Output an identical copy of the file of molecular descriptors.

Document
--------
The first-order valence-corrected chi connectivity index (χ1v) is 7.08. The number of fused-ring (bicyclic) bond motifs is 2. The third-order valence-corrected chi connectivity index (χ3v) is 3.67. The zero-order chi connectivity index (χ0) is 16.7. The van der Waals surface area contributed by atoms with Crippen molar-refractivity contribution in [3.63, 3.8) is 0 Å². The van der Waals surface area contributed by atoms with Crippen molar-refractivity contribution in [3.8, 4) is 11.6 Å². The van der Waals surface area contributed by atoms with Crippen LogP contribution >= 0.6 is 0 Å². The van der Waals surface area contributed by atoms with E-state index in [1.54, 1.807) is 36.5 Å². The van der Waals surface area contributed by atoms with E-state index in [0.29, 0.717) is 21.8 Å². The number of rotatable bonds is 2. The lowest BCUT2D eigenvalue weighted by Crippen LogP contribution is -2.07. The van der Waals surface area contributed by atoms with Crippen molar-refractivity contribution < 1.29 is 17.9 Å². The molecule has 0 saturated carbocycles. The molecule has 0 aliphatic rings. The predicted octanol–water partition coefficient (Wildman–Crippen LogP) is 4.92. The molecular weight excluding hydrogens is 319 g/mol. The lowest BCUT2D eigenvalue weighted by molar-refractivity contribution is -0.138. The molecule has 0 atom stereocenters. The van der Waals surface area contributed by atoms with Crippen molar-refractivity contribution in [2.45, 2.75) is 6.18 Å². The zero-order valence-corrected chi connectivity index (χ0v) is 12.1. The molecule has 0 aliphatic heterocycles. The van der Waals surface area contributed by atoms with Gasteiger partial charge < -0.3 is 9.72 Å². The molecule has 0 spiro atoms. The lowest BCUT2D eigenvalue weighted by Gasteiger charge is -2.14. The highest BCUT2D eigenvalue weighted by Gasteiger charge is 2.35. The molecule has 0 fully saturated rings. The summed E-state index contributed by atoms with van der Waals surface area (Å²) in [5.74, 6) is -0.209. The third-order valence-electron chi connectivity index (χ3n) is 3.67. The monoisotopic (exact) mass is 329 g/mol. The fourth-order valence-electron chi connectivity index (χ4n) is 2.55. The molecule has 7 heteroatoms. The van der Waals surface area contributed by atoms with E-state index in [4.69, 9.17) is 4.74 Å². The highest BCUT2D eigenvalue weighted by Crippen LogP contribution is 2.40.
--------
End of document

The first-order valence-corrected chi connectivity index (χ1v) is 7.08. The number of fused-ring (bicyclic) bond motifs is 2. The third-order valence-corrected chi connectivity index (χ3v) is 3.67. The zero-order chi connectivity index (χ0) is 16.7. The van der Waals surface area contributed by atoms with Crippen molar-refractivity contribution in [3.63, 3.8) is 0 Å². The van der Waals surface area contributed by atoms with Crippen molar-refractivity contribution in [3.8, 4) is 11.6 Å². The van der Waals surface area contributed by atoms with Crippen LogP contribution >= 0.6 is 0 Å². The van der Waals surface area contributed by atoms with E-state index in [1.54, 1.807) is 36.5 Å². The van der Waals surface area contributed by atoms with E-state index in [0.29, 0.717) is 21.8 Å². The number of rotatable bonds is 2. The lowest BCUT2D eigenvalue weighted by Crippen LogP contribution is -2.07. The van der Waals surface area contributed by atoms with Crippen molar-refractivity contribution < 1.29 is 17.9 Å². The molecule has 0 saturated carbocycles. The molecule has 0 aliphatic rings. The predicted octanol–water partition coefficient (Wildman–Crippen LogP) is 4.92. The molecular weight excluding hydrogens is 319 g/mol. The lowest BCUT2D eigenvalue weighted by molar-refractivity contribution is -0.138. The molecule has 0 atom stereocenters. The van der Waals surface area contributed by atoms with Crippen molar-refractivity contribution in [2.45, 2.75) is 6.18 Å². The zero-order valence-corrected chi connectivity index (χ0v) is 12.1. The molecule has 0 aliphatic heterocycles. The van der Waals surface area contributed by atoms with Gasteiger partial charge < -0.3 is 9.72 Å². The molecule has 0 spiro atoms. The lowest BCUT2D eigenvalue weighted by Gasteiger charge is -2.14. The highest BCUT2D eigenvalue weighted by Gasteiger charge is 2.35. The molecule has 0 fully saturated rings. The summed E-state index contributed by atoms with van der Waals surface area (Å²) in [5.74, 6) is -0.209. The third-order valence-electron chi connectivity index (χ3n) is 3.67. The monoisotopic (exact) mass is 329 g/mol. The fourth-order valence-electron chi connectivity index (χ4n) is 2.55. The molecule has 7 heteroatoms. The van der Waals surface area contributed by atoms with E-state index in [4.69, 9.17) is 4.74 Å². The highest BCUT2D eigenvalue weighted by Crippen LogP contribution is 2.40.